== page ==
During the week of holiday from the 5th till the 10th of February, I joined Stylos for the exchange program to Poland. Or more specifically; the beautiful city of Gdansk.
We went there with a small but excited group of around twenty people. All, of course, from the faculty of architecture, but with a colourful variety of study years and experience.
This I thought was a beautiful way for me, and supposedly a lot of other people, to get more connected with Stylos and the students at our faculty.
During our stay in Gdansk there was never an opportunity to feel bored. We had a dynamic program with a lot of different activities such as, sightseeing, tours, lectures, but also making your own perogi (a Polish native recipe) and going to the pubs to hang out and getting to know our Polish friends. At whom we slept and had breakfast. Everyone that joined the exchange program was given a Polish buddy. He or she was your personal guide to the city and your roommate for the week. This way we got a nice peek of what Polish student life looks like.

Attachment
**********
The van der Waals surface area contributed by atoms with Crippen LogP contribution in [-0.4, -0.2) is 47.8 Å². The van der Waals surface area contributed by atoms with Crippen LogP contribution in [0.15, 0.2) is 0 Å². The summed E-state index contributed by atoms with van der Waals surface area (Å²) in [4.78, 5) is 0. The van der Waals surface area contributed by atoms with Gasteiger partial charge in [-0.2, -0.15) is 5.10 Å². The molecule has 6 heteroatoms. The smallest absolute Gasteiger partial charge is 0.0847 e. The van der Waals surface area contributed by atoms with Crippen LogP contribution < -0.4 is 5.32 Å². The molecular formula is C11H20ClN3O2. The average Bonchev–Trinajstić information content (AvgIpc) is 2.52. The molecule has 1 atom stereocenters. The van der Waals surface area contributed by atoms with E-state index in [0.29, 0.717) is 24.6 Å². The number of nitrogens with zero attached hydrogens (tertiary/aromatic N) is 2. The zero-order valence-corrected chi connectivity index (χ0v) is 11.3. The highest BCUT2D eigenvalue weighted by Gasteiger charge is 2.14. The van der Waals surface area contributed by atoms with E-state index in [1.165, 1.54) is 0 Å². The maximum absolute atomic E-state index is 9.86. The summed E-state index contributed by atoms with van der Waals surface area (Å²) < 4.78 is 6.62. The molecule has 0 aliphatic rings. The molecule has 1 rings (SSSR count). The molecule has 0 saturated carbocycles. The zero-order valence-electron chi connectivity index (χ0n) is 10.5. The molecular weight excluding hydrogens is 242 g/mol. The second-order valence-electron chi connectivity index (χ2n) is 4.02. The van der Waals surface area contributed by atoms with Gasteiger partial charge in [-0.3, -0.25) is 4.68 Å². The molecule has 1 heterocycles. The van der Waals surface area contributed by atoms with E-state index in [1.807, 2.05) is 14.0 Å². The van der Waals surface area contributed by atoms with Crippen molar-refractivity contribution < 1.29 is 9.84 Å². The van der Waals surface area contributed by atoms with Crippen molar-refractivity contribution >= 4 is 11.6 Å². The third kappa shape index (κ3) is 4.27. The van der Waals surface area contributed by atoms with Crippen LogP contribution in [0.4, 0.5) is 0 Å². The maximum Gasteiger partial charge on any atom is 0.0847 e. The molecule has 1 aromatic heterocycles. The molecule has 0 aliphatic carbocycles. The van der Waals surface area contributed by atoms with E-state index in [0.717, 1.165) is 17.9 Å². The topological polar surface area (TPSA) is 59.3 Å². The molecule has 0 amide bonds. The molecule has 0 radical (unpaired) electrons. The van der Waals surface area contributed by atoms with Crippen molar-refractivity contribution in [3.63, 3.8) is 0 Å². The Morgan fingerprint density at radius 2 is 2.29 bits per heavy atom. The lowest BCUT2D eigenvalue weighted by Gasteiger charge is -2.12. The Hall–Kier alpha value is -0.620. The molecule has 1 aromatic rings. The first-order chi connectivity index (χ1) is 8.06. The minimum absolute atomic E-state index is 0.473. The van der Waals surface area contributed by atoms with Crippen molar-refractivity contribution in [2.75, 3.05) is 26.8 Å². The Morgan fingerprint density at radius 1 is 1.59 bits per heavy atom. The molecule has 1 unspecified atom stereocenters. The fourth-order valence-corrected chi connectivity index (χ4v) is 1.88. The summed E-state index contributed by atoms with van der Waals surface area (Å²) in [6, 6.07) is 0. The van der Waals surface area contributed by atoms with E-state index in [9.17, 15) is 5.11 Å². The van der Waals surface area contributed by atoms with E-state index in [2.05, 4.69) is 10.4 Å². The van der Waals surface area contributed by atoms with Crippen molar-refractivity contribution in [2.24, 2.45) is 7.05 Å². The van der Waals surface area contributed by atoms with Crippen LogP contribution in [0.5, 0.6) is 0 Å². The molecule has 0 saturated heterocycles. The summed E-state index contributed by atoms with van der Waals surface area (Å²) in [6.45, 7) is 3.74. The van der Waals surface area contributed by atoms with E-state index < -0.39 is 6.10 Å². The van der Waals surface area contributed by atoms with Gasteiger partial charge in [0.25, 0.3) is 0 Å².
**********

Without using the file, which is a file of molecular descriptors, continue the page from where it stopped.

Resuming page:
The program exists in collaboration with the Gdansk University of Technology, where our buddies study Architecture and Urban planning. The main theme of the exchange is the (in)visible clash between either new and old architecture, or land and water. The main project and problem we had to tackle all revolved around this specific theme. During our walk-abouts in Gdansk we all noticed certain imperfections and areas that could use some fresh energy and a revitalization. We took these areas under the loop and started designing solutions and improvements. We did this in groups of six, existing of three Delft students and their buddies. Interesting to notice was the difference in how the Polish and the Dutch students started working. The Polish have a very strict, organized and faultless way of coming to a design, containing a lot of computer graphical designs and maps. Where the Dutch students started sketching and brainstorming, leading to a lot a crumpled papers and staring to the ceiling, that finally ended up with a well thought through design.
In the end I think these two approaches created real synergy together, because the results were really impressive. We ended up with some serious good solutions to problems the city has been struggling with for years. We had the honour to present our work in an art gallery where students, teachers and anyone who liked to come could see our projects.
Having said all this, I would come to the conclusion that the trip was a huge success and definitely worth a sequel. I am looking forward to our Polish buddies coming over to Delft.